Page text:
Banks are being accused by Isme of adopting “cynical delaying tactics” in the way the financial institutions are handling loan applications.
Isme, the Irish small and medium enterprises association, is furious after analysing its latest Quarterly Bank Watch Survey which shows a decline in lending to SMEs. The survey found the 53% of businesses are being refused loans, four points worse than the figure in September.
Isme chief executive, Mark Fielding, said the demand for bank credit is steady at 39%.
“The delays by cynical bankers has coined a new phrase, ‘constructive refusal’ as they treat the customer with disdain and hoodwink the Government with continuing distorted statistics.
“There is no doubt that banks are not lending to the level appropriate to an economy ‘on the mend’. The statistics from our own Central Bank, the ECB and numerous economists demonstrate the dearth of appropriate credit. We must put an end to the fiction that bailed-out Irish banks are functioning properly. Despite assertions from the banking PR machine, access to credit is abysmal, the application process is getting more torturous and businesses are not being told their rights under the code,” he said.
Among the main findings of the survey were:
* 53% of companies who applied for funding in the last three months were refused credit by their banks, a deterioration on the 49% in the previous quarter.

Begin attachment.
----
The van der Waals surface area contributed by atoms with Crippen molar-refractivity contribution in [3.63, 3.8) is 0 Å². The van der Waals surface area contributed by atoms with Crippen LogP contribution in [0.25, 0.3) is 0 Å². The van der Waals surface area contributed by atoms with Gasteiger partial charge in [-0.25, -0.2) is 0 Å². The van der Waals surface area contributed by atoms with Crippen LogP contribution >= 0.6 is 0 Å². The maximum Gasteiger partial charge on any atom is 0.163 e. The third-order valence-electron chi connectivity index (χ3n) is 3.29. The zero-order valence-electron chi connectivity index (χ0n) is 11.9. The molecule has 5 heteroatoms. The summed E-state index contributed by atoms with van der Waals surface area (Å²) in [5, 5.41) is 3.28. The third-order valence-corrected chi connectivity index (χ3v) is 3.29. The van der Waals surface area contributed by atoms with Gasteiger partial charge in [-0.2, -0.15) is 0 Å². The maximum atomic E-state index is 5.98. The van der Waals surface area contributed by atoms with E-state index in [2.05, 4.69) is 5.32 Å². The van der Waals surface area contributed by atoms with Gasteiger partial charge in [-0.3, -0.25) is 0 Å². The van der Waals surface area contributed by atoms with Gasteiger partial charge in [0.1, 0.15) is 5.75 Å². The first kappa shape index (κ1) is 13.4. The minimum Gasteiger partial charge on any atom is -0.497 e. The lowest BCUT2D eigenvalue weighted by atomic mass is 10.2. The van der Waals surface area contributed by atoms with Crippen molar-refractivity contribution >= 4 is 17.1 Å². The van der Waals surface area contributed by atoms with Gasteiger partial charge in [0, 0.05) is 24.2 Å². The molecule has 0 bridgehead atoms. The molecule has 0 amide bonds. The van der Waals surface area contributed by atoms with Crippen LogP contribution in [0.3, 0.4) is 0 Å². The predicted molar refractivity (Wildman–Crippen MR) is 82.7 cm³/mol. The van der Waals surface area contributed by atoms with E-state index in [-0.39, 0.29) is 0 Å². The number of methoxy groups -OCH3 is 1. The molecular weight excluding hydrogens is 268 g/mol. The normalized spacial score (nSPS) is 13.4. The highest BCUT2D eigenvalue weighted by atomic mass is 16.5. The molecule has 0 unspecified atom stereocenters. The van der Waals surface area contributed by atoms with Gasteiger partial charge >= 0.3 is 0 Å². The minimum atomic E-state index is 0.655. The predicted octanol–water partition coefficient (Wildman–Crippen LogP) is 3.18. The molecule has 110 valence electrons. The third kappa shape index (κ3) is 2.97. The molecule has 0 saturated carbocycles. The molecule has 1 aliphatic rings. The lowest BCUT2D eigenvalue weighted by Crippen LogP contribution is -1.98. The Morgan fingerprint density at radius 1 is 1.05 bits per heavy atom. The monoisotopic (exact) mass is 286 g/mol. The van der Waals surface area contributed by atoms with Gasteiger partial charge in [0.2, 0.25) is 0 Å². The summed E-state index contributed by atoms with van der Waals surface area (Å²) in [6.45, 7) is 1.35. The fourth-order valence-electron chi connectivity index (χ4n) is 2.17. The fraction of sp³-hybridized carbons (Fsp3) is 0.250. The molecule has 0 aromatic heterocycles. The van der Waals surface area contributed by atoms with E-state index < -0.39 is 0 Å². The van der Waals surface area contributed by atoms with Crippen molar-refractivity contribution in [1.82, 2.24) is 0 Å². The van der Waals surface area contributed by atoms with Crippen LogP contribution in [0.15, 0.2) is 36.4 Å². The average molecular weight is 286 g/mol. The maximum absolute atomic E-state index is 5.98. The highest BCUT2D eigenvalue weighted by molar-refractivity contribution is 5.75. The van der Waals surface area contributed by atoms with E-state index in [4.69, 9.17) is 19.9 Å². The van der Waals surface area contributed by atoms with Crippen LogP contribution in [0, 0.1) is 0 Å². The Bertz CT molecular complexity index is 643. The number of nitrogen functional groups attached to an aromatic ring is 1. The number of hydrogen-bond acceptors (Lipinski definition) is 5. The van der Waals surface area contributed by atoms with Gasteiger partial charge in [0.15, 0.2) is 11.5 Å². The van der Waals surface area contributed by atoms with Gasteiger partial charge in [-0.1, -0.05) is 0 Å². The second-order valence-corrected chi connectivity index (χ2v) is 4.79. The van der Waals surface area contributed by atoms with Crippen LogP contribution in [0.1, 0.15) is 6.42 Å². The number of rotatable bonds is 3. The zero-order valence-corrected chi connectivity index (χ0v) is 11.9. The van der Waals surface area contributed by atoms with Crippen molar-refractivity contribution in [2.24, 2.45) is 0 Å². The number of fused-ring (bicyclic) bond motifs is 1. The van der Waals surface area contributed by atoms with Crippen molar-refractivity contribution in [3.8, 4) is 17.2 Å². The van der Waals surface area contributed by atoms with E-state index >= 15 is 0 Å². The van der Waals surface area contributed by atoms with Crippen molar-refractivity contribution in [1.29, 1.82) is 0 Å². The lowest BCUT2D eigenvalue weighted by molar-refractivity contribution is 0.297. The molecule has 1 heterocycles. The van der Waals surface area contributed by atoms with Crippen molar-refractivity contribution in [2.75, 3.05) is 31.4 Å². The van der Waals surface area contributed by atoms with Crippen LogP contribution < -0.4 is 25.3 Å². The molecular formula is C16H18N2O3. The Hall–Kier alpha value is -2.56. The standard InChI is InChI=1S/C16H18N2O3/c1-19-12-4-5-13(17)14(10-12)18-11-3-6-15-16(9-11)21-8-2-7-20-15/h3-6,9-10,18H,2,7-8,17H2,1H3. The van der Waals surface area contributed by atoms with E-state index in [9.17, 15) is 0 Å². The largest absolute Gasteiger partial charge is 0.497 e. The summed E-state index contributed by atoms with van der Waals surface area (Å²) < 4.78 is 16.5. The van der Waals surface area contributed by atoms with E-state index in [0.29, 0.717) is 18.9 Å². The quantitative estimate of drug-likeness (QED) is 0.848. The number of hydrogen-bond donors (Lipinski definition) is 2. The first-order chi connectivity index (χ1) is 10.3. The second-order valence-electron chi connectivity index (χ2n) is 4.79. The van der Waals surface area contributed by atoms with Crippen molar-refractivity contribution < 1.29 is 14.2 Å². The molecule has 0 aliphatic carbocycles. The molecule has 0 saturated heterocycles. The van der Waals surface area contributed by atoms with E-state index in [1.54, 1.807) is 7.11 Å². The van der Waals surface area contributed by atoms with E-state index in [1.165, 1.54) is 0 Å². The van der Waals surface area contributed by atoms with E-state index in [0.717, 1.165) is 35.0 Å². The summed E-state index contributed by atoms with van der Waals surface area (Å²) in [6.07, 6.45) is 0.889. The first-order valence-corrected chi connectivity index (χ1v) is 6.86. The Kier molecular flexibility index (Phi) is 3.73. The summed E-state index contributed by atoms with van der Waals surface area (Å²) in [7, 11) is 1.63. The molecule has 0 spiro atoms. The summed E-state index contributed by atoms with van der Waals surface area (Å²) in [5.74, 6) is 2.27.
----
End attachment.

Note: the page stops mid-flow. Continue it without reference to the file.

* 39% of respondents had requested additional or new bank facilities in the last three months, showing an increase from the 38% in the previous quarter.
* 28% of initial bank decisions were made within one week; however the average wait was four weeks.
* 65% of firms state banks are making it more difficult to access finance, down from 72%.
* 5% of SMEs believe Government is making a positive difference to SME lending.
* 46% of respondents had increases in bank charges imposed, as banks revert to “old habits”.
Mr Fielding said it is disappointing in the extreme that, after all of the bailing out and cosseting of banks and bankers, the main rescued banks are not stepping up to the plate.
“The Government, in last week’s budget, acknowledged the importance of the small and medium-enterprise sector and introduced measures to assist. The Government must now demand that the bailed-out banks meet their own commitment to SME lending,” he said.
The ISME boss said the Government must stop merely acknowledging that we have a banking problem and act decisively.
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